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Researchers hoping to find Hidden Histories from around the Gorge

23 Feb Researchers hoping to find Hidden Histories from around the Gorge

A major new research project has been launched by The Ironbridge Gorge Museums Trust to uncover the overlooked histories of the area – and it wants the public to get involved too.

The Hidden Histories project aims to document the Ironbridge Gorge’s historical stories, characters and links to the Empire, women, disability and the LGBTQ+ (Lesbian, Gay, Bisexual, Transgender and Queer) community – all of which are often left out of the history books.

Teams of external researchers have been brought in by the Trust to look at the four key areas, with the information being collated over the coming months.

Funded by Arts Council England, the project kicks off this weekend with the Trust’s first-ever live online event, Steam PunQ – which is a virtual history cabaret night, featuring a look at lesbian, gay, bisexual and transgender people connected to the area, alongside cocktails, performances and a drag act.

Sacha Coward, who has spent 10 years working with communities to make museums a more exciting and welcoming space for everyone, is leading the LGBTQ+ research.

He said one of the difficulties of documenting queer history is that much of it was destroyed because of its perceived illicit nature.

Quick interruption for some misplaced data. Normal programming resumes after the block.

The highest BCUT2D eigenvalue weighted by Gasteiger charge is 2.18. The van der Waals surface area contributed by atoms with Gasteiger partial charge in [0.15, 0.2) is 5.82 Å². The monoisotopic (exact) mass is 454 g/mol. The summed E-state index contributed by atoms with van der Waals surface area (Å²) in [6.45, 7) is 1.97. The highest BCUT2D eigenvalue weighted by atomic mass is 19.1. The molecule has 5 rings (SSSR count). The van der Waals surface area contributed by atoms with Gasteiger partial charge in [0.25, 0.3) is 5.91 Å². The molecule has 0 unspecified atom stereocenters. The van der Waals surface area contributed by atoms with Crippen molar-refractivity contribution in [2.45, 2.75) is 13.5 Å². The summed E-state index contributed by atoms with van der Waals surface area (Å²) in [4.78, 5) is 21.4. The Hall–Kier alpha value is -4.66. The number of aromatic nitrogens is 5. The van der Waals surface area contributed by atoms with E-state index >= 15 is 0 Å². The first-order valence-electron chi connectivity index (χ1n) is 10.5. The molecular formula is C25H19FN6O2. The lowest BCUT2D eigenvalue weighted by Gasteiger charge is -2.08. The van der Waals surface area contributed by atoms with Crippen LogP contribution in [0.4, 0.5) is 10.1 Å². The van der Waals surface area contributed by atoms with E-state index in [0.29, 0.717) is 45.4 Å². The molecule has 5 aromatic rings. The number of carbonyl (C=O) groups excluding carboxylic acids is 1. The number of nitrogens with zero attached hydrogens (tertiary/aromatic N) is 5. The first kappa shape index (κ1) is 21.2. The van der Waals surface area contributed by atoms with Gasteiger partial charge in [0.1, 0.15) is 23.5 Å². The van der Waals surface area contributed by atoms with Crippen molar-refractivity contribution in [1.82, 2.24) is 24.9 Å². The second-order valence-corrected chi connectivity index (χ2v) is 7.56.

“When you talk about queer history, many people don’t understand that it’s often a history of burned letters and hidden relationships – it was for much of history illegal and people were often frightened to reveal their true selves, for fear of persecution” said Sacha.

“I’ve come across it over and over again. It’s just not there on a blue plaque for everyone to see – you have to look between the lines to find these stories.

“If you go back to the 1800s, being queer was almost certainly going to be seen as a scandal. There were very few people who were out and proud. Unless you were a wealthy and notable figure like Oscar Wilde, you just couldn’t be that way publicly, and even Oscar was convicted, incarcerated and had to flee to France after his sexuality was revealed to the public! Queer people that were less well off than him, less protected, are even harder to find in the historic record!”